Engine out, motor in, ready to go. Credit: Clean Fleet Report

One way you can hear the difference is that the SE is silent. However, at low speeds, it emits an “acoustic pedestrian protection” sound to alert the unwary in parking lots. If you’re driving the car with the windows open you can hear the hissing tone drop off at around 15 mph.

The big difference between the EV and the gas car is when you jump in and drive it. Just press the accelerator pedal (don’t call it “the gas”) and off you go. Electric motors are known for their instant torque, and this one delivers, with 181 horsepower and 199 pound-feet of torque sending the car on a 0-62 mph blast in 7.3 seconds. With the T-shaped battery stowed in the floor between the front seats and under the back ones, the low center of gravity keeps the electric Mini well planted in turns.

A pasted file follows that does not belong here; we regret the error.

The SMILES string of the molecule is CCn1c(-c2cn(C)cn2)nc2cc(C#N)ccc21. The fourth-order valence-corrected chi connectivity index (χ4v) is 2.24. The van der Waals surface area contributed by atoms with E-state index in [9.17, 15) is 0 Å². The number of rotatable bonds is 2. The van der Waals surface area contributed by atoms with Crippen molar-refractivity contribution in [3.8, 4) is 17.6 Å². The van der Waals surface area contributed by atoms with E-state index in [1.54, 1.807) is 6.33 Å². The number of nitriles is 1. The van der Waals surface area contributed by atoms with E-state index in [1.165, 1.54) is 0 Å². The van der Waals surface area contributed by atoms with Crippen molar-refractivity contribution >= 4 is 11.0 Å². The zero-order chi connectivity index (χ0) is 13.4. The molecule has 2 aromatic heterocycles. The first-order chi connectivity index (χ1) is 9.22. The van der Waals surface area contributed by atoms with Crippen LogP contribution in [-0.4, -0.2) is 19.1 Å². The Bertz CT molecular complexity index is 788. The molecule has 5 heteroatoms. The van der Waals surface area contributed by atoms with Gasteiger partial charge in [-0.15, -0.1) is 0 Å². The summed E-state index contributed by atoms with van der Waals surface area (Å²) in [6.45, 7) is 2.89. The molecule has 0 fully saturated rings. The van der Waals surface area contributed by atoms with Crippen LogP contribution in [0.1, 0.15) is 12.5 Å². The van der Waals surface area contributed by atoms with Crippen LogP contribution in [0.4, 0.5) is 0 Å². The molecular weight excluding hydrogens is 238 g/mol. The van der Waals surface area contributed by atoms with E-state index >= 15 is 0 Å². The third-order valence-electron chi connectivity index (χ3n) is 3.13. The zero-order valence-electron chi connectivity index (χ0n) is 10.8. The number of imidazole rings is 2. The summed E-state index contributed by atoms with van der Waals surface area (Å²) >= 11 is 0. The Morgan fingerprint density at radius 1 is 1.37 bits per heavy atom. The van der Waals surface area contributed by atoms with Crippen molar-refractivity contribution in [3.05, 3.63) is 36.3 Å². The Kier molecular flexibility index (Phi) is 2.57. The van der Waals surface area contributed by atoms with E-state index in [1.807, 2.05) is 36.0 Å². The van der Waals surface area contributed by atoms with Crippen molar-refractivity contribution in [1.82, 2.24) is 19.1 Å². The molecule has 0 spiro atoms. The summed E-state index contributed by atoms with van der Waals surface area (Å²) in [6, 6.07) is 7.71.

You can control how the car performs by setting one of four modes: Sport, Mid, Green or Green+. Mid is the “regular” default setting, while Green and Green+ slow down the car’s energy use with slower acceleration in the first case and by turning off heat/AC and seat heating in the + setting. Sport makes the car leap forward when you accelerate and tightens up the steering ratio in case you take your car on an especially challenging section of winding road or visit the racetrack. I found Mid to be perfect for normal driving.

The usual and unique features